With 5 seconds instead of 2 to die, the difference between big heals and little heals, HoTs and shields, instants and channels will really start to wash out. The difference between their power and cost is going to have to even out a lot as well. Without priests getting a really substantial boost relative to the other classes paladins are just going to be casting Flash of Lights as big as our Flash Heals for half the mana and doubling their effect with Beacon of Light while druids leave HoTs on the tank that outheal our maximum single-target healing. Ten man raids will simply be choosing between bringing a druid and a paladin to the boss, or a shaman and two priests. At least shadow is doing competitive dps.

Friday, February 12, 2010


At some point Blizzard let us in on a design goal of theirs, which is to have talents be worth about 1% each. 1% more damage, more healing, more whatever. Of course there would be exceptions. It would be pretty boring if every talent were the same. But that is the baseline: more than 1% means a good talent, less than 1% is a weaker talent. Often you need to take weaker talents on the way up to the good ones.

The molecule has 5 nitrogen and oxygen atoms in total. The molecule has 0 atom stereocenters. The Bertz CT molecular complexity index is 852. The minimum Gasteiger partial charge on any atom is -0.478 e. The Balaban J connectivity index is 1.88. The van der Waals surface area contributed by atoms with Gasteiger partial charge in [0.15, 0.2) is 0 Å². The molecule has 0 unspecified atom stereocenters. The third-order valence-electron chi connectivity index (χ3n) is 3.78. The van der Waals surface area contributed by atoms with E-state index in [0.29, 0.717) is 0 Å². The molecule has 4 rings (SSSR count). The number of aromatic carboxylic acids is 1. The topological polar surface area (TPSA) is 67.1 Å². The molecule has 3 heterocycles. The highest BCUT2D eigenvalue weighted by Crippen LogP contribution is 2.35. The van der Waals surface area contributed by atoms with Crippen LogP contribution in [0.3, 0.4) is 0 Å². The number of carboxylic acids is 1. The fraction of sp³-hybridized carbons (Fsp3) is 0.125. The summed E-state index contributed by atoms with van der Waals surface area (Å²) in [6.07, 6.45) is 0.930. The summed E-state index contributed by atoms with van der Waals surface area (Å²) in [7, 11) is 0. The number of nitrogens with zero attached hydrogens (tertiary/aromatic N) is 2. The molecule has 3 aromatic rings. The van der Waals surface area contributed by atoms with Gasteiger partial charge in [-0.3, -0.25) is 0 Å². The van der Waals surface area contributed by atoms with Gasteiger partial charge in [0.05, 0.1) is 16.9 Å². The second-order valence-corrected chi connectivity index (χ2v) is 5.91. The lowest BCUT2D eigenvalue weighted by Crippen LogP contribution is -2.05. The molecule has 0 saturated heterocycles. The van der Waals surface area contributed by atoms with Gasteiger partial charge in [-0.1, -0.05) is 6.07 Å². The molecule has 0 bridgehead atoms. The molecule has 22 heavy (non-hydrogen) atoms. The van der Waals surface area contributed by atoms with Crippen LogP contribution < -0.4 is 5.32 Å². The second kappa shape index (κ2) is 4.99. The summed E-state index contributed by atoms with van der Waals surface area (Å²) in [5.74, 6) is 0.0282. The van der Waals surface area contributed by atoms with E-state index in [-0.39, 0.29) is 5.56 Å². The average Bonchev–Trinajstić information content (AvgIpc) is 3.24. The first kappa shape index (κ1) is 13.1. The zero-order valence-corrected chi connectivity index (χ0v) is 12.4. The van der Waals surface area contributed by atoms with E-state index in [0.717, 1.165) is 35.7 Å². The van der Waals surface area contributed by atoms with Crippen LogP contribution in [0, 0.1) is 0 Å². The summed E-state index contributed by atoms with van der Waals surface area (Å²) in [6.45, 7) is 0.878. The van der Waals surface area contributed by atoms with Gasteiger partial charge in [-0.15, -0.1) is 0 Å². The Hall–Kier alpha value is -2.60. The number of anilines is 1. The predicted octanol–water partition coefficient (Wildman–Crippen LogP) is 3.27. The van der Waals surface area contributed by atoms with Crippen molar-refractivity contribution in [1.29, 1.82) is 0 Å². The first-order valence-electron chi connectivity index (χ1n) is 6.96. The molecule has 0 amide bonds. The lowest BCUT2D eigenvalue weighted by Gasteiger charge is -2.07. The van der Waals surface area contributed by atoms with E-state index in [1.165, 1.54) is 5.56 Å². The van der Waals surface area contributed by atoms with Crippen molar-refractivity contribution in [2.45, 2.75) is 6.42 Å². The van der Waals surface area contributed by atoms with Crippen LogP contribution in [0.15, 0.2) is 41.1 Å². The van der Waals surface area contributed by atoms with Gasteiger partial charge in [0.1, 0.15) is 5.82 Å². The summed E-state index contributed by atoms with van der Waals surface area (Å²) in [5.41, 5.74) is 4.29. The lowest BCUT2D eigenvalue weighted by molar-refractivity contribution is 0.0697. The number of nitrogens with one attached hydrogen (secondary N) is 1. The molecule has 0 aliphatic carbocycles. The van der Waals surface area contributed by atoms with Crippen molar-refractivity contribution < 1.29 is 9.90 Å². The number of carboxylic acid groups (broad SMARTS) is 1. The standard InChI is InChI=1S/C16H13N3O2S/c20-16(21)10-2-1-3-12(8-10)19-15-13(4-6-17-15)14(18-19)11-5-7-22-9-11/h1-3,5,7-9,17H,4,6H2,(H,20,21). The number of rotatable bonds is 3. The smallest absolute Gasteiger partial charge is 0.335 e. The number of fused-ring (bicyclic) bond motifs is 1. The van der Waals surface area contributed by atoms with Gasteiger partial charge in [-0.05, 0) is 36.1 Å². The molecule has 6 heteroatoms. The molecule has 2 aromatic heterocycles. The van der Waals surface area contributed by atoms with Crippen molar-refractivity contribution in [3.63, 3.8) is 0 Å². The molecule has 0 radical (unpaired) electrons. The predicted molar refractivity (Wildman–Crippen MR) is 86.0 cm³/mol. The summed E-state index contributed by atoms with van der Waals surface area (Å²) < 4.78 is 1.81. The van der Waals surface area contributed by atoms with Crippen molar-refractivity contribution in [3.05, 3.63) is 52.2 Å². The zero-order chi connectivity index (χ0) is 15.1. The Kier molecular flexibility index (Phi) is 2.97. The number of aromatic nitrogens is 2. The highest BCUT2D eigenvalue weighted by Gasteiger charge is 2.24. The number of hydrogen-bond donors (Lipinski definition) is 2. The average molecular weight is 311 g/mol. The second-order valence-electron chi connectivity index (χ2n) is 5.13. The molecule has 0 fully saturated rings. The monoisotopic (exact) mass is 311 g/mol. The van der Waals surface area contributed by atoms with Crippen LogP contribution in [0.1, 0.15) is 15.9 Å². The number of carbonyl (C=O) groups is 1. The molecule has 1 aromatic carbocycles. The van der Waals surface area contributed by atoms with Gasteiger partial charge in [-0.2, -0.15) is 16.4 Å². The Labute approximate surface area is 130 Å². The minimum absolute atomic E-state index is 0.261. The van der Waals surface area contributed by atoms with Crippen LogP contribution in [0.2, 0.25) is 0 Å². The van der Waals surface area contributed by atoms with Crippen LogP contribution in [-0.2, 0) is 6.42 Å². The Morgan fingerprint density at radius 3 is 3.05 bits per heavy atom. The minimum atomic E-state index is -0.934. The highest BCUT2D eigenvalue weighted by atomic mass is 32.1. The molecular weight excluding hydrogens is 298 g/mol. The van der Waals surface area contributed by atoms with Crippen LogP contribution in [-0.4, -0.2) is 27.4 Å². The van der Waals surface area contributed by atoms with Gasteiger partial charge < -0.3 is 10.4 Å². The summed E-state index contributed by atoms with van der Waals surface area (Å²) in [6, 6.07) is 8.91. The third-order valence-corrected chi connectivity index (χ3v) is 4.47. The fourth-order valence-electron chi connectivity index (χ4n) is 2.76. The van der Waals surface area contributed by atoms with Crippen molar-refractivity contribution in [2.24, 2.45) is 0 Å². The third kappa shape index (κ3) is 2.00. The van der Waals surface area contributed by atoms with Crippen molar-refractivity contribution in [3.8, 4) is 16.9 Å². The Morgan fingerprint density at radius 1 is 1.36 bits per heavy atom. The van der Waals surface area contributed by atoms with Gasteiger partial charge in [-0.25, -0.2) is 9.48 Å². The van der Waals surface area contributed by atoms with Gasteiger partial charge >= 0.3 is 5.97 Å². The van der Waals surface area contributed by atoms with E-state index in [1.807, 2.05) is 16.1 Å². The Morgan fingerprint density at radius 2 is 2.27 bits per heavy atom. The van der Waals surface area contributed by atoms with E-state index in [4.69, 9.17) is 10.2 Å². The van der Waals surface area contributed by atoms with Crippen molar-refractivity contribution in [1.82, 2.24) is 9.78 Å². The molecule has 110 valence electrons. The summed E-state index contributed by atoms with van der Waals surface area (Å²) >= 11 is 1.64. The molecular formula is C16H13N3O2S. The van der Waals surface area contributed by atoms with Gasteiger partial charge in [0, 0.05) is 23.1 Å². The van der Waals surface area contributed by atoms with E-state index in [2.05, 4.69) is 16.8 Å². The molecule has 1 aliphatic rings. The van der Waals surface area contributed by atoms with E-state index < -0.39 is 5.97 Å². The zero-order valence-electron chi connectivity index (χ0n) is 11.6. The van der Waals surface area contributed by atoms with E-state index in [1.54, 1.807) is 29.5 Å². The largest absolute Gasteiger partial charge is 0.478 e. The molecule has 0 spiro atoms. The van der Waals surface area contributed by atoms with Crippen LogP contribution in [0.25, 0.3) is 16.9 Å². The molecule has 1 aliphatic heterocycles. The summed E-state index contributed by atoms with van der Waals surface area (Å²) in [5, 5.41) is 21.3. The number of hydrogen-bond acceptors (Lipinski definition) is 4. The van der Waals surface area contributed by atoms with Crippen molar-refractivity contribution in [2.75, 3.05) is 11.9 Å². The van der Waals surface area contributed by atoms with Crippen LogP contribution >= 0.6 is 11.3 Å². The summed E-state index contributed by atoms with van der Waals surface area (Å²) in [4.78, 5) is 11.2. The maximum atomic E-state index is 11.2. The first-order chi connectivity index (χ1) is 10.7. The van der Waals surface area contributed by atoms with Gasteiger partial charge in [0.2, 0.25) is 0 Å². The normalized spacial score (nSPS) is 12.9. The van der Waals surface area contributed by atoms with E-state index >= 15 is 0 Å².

Now discipline priests, I feel, are particularly bad when it comes to having good and bad talents, or I suppose just when it comes to having bad talents. Discipline Talents do not improve overall throughput as much as perhaps they should. Or it might be that discipline talents are about where they want things to be and most other trees are overpowered (the average talent a discipline priest takes increases effect by just over 1%, the good ones being balanced by very bad ones).

Generally, I'd rather not be taking a talent that has less than half a percent effect on my output. Those seem like very weak talents that I should be looking for something else to put in place of. Unfortunately, that is not really an option. A lot of talents such as Improved Inner Fire are just stepping stones with no other options available (18 spell power per point!). But when it comes to the top of the discipline tree, there are lots of good options, and I shouldn't be left scooping up the filler.

And that's where Grace comes in. According to the stats provided by 94% of discipline priests take this talent and 82% take both points in it. This puts it on about even representation with Divine Aegis.

My spreadsheet works with my actual casts. I wrote a crude log parser (I call it crude because it's an excel macro) to get data from my combat logs and that data feeds into the spreadsheet to give me my own actual healing per second, mana use, and how that would be affected by changing stats and talents, so I know how good these talents are relative to one another. Divine Aegis increases healing done (counting absorbs as healing) by about 2.7% per point, so it is a very strong talent indeed. That second point of Grace is worth a whopping 0.3%.

That's right, it is total garbage.